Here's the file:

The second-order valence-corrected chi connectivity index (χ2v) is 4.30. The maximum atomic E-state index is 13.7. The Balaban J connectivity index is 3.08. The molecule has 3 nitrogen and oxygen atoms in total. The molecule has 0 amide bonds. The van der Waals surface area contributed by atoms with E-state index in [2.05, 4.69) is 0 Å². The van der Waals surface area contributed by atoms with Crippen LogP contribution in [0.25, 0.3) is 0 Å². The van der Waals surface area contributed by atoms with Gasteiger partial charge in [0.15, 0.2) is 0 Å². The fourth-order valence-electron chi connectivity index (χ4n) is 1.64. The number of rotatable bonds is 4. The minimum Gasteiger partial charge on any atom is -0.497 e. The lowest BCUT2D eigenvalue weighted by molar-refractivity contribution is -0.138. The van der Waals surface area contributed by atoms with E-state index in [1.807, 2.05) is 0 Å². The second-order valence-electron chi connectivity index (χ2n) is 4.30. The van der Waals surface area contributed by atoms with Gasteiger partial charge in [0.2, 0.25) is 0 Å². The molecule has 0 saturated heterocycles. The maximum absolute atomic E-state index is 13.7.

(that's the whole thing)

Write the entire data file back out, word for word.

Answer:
The second-order valence-corrected chi connectivity index (χ2v) is 4.30. The maximum atomic E-state index is 13.7. The Balaban J connectivity index is 3.08. The molecule has 3 nitrogen and oxygen atoms in total. The molecule has 0 amide bonds. The van der Waals surface area contributed by atoms with E-state index in [2.05, 4.69) is 0 Å². The van der Waals surface area contributed by atoms with Crippen LogP contribution in [0.25, 0.3) is 0 Å². The van der Waals surface area contributed by atoms with Gasteiger partial charge in [0.15, 0.2) is 0 Å². The fourth-order valence-electron chi connectivity index (χ4n) is 1.64. The number of rotatable bonds is 4. The minimum Gasteiger partial charge on any atom is -0.497 e. The lowest BCUT2D eigenvalue weighted by molar-refractivity contribution is -0.138. The van der Waals surface area contributed by atoms with E-state index in [1.807, 2.05) is 0 Å². The second-order valence-electron chi connectivity index (χ2n) is 4.30. The van der Waals surface area contributed by atoms with Gasteiger partial charge in [0.2, 0.25) is 0 Å². The molecule has 0 saturated heterocycles. The maximum absolute atomic E-state index is 13.7.